YOKOHAMA — President Robert Mugabe spoke out of step with the changing dynamics between Africa and Japan at the fifth Tokyo International Conference on Development (Ticad), which opened in the Japanese port city of Yokohama yesterday.
From Itai Masuku in Japan
He stopped short of berating the Japanese Prime Minister Shinzo Abe for his country’s failure to lend support to Zimbabwe following the disputed elections between 2000 and 2008.
The conference, which seeks to open high-level dialogue between African leaders and their partners and mobilise support for African-owned development initiatives, started on a high note as host, Premier Shinzo Abe announced a staggering 3,2 trillion Yen (US$32 billion) Japanese package.
This was the largest by any single or multilateral donor ever, in aid and foreign direct investment for Africa.
Of this global amount, to be disbursed over five years, US$14 billion will be in the form of overseas development assistance, while US$16 billion is expected in the form of foreign direct investment.
This signals a marked increase in Japan’s intervention towards boosting economic growth on the continent, where about 650 billion yen (US$6,5 billion) will be channelled towards infrastructure investment.
The package, which is an extension of the Japanese premier’s brand of economics, has among some of its targets fostering
30 000 “business-savvy individuals” on the continent, emphasising peace and stability as the foundation of development and forging true partnerships with Africa.
“Japan has maintained its faith in the future of Africa. In the 1990s when the international community had almost forgotten Africa amidst the post-Cold War circumstances, Japan alone believed in the development of Africa, and thereby launched the Ticad process,” Abe reminded 39 African heads of state and almost 3 000 delegates from 53 countries.
In spite of a clear indication that Japan is increasingly asserting its own presence on the African continent instead of playing second fiddle to the United States and Europe, Mugabe in a meeting with the Japanese Prime Minister, decried the Japanese government for reducing its assistance to Zimbabwe, since the country became a pariah state after the controversial elections and was slapped with international sanctions by the United States and the European Union.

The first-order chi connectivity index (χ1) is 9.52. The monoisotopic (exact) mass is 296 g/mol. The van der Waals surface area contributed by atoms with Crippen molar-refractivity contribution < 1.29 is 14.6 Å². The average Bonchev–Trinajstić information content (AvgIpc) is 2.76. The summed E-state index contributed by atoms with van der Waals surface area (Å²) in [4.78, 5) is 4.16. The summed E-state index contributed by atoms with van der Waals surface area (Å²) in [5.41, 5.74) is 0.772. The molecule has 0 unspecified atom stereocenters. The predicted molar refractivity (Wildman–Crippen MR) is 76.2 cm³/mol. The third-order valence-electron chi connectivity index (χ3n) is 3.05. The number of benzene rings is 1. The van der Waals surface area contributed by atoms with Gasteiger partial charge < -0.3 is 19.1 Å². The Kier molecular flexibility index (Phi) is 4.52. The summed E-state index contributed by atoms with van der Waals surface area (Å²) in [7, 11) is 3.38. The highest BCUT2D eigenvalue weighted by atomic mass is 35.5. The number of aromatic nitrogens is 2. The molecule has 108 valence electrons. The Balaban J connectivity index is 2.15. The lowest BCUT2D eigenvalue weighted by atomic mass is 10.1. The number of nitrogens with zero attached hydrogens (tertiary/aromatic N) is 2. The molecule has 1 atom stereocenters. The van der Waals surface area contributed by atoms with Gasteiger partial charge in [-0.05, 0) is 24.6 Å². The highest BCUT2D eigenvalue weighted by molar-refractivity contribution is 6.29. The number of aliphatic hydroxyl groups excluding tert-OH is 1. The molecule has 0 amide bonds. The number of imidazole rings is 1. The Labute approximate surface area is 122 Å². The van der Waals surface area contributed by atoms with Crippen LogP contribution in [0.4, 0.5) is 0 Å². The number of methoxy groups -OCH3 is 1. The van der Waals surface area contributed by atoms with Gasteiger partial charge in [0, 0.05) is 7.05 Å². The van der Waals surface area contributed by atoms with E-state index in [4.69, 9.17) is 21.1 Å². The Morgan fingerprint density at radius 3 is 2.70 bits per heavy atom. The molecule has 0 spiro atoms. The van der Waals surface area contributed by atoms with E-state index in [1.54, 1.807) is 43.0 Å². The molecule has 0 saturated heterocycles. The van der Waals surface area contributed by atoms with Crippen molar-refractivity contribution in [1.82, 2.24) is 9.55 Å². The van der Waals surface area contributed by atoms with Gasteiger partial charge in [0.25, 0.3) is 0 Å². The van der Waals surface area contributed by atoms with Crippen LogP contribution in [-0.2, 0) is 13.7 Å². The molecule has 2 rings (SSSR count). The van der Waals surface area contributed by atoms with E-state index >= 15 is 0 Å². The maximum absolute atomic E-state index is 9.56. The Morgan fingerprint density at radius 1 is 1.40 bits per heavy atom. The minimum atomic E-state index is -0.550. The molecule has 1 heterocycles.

In contributions by heads of state during further deliberations, Mugabe also bashed Japan for not supporting the transfer of technology beyond a 30% threshold in the past in the Willowvale Mazda Motor Industries joint venture.
“That resistance, please throw away and be ready to impart technology, be ready to assist us in industrialising our economy and also in building our economies to levels that you now see in the world of Malaysia, Singapore, etc,” Mugabe said.
He went on to slam European American companies for being the biggest culprits during and after colonialism when it came of transferring technology and skills to Africans.
“Those we have related to happen to be our erstwhile colonisers, Europe especially have not wanted to see us elevate ourselves by way of beneficiating our goods, our primary goods. And so as we look forward to greater interaction with Japanese companies, I would want us to impart to them this one idea that as countries interact with us, do so as partners who want to see us develop in the same way as they have done and therefore not just a question of our being suppliers of raw materials.”
However, the veteran politician, flanked in the meeting with Abe by Foreign affairs minister Simbarashe Mumbengegwi and CIO director general Happyton Bonyongwe, was later conciliatory, expressing hope to further develop bilateral relationships with Japan. He said he hoped Japanese firms would participate in projects in Zimbabwe in the identified areas as infrastructure development, agriculture and mining.